The Rise of Close to Home Coworking (and How to Harness It)

When Deskworks founder and CEO Barbara Sprenger launched Satellite Workspaces in 2009, she had never heard the term coworking. She simply noticed that people were working at coffee shops or their kitchen table and saw the need for professional space.

Then a doctor friend shared a sobering perspective saying, “Everyone is so pleased that they don’t have to get out of their pajamas all day—then I’m treating them for depression.”

“This new workforce had access to amazing new technology and tools, but they were serving to put people into silos instead of being used to build stronger, better communities,” says Sprenger. “We looked around and thought, ‘Wait a minute, there are societal reasons to do this better.’”

She went to work creating shared workspaces that provided the professional amenities remote and independent workers need, closer to where these workers live. Rather than launching in cities, Sprenger instead focused on the suburbs and small towns.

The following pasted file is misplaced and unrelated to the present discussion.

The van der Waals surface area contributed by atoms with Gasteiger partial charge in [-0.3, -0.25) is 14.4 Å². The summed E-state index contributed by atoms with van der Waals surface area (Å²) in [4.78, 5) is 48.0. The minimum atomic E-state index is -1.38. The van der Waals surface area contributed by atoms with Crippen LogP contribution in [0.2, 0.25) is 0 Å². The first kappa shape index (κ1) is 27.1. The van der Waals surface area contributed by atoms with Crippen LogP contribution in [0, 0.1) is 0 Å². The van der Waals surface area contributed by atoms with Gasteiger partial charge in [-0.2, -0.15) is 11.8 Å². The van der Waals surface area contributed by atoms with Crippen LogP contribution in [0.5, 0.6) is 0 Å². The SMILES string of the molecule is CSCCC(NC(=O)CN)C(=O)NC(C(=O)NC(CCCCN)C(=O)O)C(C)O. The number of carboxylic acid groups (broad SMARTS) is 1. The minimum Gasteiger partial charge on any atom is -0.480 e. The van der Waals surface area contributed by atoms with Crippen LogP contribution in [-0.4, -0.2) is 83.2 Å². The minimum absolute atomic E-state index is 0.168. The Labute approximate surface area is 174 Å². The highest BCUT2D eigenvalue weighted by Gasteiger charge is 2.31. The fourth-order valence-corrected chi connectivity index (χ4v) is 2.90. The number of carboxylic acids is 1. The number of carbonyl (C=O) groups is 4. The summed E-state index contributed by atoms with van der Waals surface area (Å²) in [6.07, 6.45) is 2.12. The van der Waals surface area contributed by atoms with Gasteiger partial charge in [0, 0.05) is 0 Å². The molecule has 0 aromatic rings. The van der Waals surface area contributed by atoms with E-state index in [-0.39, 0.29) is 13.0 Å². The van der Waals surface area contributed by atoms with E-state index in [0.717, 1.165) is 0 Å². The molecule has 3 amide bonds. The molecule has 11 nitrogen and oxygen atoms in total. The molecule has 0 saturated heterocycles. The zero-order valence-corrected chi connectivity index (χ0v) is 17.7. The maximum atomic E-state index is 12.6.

This model of smaller spaces closer to home allows parents to avoid unnecessary commutes, and work closer to where their kids and family are, and avoid public places and crowded public transportation.

Keeping workers closer to home also supports local retail, as a knowledge worker staying in town each day supports about 15 sq ft of retail.

Operational Efficiencies

The challenge of running small spaces in smaller towns, however, is one of workspace automation and operational efficiency.

“We knew we needed to be hyper-efficient to do this,” says Sprenger, explaining that to successfully operate in local communities, you need the following:

  • Offerings that work for a broad percentage of your community, including tech workers, therapists, students, startups and independent contractors. You can’t target just one type of worker because there aren’t enough in close proximity if you’re not in a big city.
  • A range of plans, including full time, part time and pay as you go
  • Diverse space offerings, including offices, work stations, dedicated desks and open coworking
  • 24/7 access
  • Automated space access
  • Automated member and plan tracking